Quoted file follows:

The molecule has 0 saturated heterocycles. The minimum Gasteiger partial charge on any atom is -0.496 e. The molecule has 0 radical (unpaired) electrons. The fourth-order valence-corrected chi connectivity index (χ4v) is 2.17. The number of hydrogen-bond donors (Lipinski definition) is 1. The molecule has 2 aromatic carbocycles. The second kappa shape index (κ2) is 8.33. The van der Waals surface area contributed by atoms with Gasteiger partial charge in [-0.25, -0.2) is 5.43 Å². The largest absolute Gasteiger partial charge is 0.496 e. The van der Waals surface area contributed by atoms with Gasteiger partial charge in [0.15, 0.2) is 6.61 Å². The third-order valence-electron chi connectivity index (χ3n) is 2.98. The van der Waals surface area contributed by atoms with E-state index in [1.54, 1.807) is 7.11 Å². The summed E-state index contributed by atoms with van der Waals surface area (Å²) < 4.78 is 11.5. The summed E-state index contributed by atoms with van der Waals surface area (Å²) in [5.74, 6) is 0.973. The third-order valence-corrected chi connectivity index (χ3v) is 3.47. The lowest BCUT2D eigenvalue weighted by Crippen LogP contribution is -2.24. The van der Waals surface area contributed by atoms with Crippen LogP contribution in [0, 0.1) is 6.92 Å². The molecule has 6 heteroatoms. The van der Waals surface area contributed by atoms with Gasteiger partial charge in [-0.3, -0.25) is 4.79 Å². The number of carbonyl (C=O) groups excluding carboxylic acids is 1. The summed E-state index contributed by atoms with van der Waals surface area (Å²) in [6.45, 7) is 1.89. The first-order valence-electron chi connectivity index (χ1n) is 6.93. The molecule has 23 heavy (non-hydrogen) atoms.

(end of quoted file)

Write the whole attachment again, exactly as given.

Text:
The molecule has 0 saturated heterocycles. The minimum Gasteiger partial charge on any atom is -0.496 e. The molecule has 0 radical (unpaired) electrons. The fourth-order valence-corrected chi connectivity index (χ4v) is 2.17. The number of hydrogen-bond donors (Lipinski definition) is 1. The molecule has 2 aromatic carbocycles. The second kappa shape index (κ2) is 8.33. The van der Waals surface area contributed by atoms with Gasteiger partial charge in [-0.25, -0.2) is 5.43 Å². The largest absolute Gasteiger partial charge is 0.496 e. The van der Waals surface area contributed by atoms with Gasteiger partial charge in [0.15, 0.2) is 6.61 Å². The third-order valence-electron chi connectivity index (χ3n) is 2.98. The van der Waals surface area contributed by atoms with E-state index in [1.54, 1.807) is 7.11 Å². The summed E-state index contributed by atoms with van der Waals surface area (Å²) < 4.78 is 11.5. The summed E-state index contributed by atoms with van der Waals surface area (Å²) in [5.74, 6) is 0.973. The third-order valence-corrected chi connectivity index (χ3v) is 3.47. The lowest BCUT2D eigenvalue weighted by Crippen LogP contribution is -2.24. The van der Waals surface area contributed by atoms with Crippen LogP contribution in [0, 0.1) is 6.92 Å². The molecule has 6 heteroatoms. The van der Waals surface area contributed by atoms with Gasteiger partial charge in [-0.3, -0.25) is 4.79 Å². The number of carbonyl (C=O) groups excluding carboxylic acids is 1. The summed E-state index contributed by atoms with van der Waals surface area (Å²) in [6.45, 7) is 1.89. The first-order valence-electron chi connectivity index (χ1n) is 6.93. The molecule has 23 heavy (non-hydrogen) atoms.